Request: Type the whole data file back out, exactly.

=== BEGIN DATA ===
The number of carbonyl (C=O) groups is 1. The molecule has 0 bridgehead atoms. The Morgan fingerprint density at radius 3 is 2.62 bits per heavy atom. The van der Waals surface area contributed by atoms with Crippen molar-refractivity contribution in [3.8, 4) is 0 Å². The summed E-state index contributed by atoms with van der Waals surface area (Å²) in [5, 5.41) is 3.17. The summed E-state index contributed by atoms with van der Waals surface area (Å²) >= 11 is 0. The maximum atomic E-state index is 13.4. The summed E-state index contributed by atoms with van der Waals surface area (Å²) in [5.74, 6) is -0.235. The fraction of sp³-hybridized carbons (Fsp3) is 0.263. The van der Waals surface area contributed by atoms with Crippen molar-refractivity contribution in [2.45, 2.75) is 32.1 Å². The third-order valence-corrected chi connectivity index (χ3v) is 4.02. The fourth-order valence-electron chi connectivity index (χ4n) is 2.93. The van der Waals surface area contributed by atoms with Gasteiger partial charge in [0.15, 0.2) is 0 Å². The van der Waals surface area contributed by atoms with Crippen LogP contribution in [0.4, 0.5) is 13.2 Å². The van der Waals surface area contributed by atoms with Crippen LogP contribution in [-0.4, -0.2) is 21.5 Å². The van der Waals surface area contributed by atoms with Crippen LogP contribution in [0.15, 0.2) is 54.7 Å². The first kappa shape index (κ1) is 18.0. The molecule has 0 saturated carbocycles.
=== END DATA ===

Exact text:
The number of carbonyl (C=O) groups is 1. The molecule has 0 bridgehead atoms. The Morgan fingerprint density at radius 3 is 2.62 bits per heavy atom. The van der Waals surface area contributed by atoms with Crippen molar-refractivity contribution in [3.8, 4) is 0 Å². The summed E-state index contributed by atoms with van der Waals surface area (Å²) in [5, 5.41) is 3.17. The summed E-state index contributed by atoms with van der Waals surface area (Å²) >= 11 is 0. The maximum atomic E-state index is 13.4. The summed E-state index contributed by atoms with van der Waals surface area (Å²) in [5.74, 6) is -0.235. The fraction of sp³-hybridized carbons (Fsp3) is 0.263. The van der Waals surface area contributed by atoms with Crippen molar-refractivity contribution in [2.45, 2.75) is 32.1 Å². The third-order valence-corrected chi connectivity index (χ3v) is 4.02. The fourth-order valence-electron chi connectivity index (χ4n) is 2.93. The van der Waals surface area contributed by atoms with Gasteiger partial charge in [0.15, 0.2) is 0 Å². The van der Waals surface area contributed by atoms with Crippen LogP contribution in [0.4, 0.5) is 13.2 Å². The van der Waals surface area contributed by atoms with Crippen LogP contribution in [-0.4, -0.2) is 21.5 Å². The van der Waals surface area contributed by atoms with Crippen LogP contribution in [0.15, 0.2) is 54.7 Å². The first kappa shape index (κ1) is 18.0. The molecule has 0 saturated carbocycles.